We are fooling ourselves if we believe we can squeeze any more value from the current currencies. More important, as the impact of the internet and digital increases, we have to ask ourselves if we are actually measuring the right things anymore. The internet quickly realized that it needed to move on from click-through as the medium's measure of worth. Now we see internet providers releasing data and metrics that much more closely relate to real business outcomes -- consumer intent and actual behavior, right up to and including purchase. And all in real time.

We must search for a new way now.

Let's begin with a few reality checks on today's media metrics:

1. Suspect credibility

First, let's stop deluding ourselves: The ad industry is not, and has never been, dealing with fact. Take prime-time network TV. Given falling audiences and despite the 2003 enlarged Nielsen panel, most shows are based on estimates from a few hundred homes extrapolated to 300 million people. Now with 120 channels measured, half of which score average household ratings below a 1 (many of them lower than 0.1), we are dealing with numbers with suspect credibility. Such problems are not confined to TV.

2. Outdated currency

Print, aside from some innovations, is still traded on the same currency as it was 30 years ago.

3. Archaic systems

The radio industry faces archaic opposition to move off diaries even though more relevant research systems are out there, and the outdoor rollout of GPS research will reach the top 10 markets by the time most of us in the business have bowed out from it.

As you can see, we are an industry obsessed with sample-based research, an unhealthy inclination that is choking our collective progress. The fact is, sample-based research is not the only solution for an industry in desperate need to prove its contribution and accountability credentials. There is hope. And more than that, there's proof that some in the industry are at least facing the right direction.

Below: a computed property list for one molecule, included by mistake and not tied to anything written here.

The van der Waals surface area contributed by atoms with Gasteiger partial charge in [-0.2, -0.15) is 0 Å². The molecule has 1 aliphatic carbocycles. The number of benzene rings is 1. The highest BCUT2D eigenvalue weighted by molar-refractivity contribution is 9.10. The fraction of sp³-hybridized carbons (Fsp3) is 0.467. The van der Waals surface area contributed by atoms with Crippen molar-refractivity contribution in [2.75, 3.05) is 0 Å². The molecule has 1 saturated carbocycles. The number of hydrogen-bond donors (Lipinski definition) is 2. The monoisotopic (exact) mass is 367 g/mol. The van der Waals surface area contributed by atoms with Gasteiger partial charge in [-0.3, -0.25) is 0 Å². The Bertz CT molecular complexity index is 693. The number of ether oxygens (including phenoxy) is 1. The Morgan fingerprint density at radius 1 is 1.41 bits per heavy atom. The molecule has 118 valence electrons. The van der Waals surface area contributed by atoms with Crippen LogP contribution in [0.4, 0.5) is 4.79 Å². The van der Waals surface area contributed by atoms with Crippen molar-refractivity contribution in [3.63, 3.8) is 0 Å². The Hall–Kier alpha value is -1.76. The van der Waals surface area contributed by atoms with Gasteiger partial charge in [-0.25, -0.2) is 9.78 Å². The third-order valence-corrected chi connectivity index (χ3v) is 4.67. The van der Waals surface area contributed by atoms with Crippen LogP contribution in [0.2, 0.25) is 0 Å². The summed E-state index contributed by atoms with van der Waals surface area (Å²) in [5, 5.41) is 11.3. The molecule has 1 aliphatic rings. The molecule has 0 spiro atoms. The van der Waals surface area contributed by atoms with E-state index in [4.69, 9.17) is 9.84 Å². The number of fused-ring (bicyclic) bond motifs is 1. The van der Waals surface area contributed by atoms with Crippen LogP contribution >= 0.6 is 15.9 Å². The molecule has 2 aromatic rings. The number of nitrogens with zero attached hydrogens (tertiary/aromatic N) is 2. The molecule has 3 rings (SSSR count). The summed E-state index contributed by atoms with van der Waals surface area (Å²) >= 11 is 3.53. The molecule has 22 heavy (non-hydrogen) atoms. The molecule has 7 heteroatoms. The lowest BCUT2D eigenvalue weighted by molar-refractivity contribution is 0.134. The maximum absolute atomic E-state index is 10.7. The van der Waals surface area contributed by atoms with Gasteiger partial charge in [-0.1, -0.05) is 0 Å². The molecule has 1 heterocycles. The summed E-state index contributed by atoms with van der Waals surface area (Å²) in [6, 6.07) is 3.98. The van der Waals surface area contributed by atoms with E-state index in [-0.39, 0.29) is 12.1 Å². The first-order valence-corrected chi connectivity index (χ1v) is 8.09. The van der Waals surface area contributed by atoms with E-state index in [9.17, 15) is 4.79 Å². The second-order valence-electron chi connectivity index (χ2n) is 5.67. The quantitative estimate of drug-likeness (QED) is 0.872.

Take Project Apollo, the Nielsen HomescanArbitron Personal People Meter service initiative to capture advertising impact to actual sales. Then there's the much-welcome industry debate around engagement. There is a genuine attempt to understand the effect of advertising from a placement perspective and not merely from counting of eyeballs. Indeed, studies of the Weather Channel and, more recently, the captivation study by MediaVest show that "engaging" placement produces like-for-like commercial-recall figures upward of 30% higher than random placement.

Apollo and engagement tell me that our industry is not yet ready to lie down.

In this environment, advertising needs to understand its new role very quickly. Old message-dispersion models based on reach and frequency have lost their relevancy. Conversations, offline or online, have replaced them. And advertising has a role in this.

Research by Keller Fay's TalkTrack demonstrates that every day the average person talks to someone else about 10 brands; 45% of those brand conversations refer to an advertising message.

Offline research and search analytics from Google and Yahoo are making significant breakthroughs, not only in measuring word-of-mouth but also in using data to predict business outcomes on the back of it. This is our future.

It's time for the industry to get behind new metrics such as these or go home. Those in the digital space are laying the groundwork for future measurement because they know it is better to be 80% right today than 99% right in three months' time. Waiting for validation has already cost us dearly.

The measurement currencies are close to a breaking point. And we are vulnerable. If we don't rally behind new metrics, and our currencies fragment like our media, then we'll know what chaos is for sure.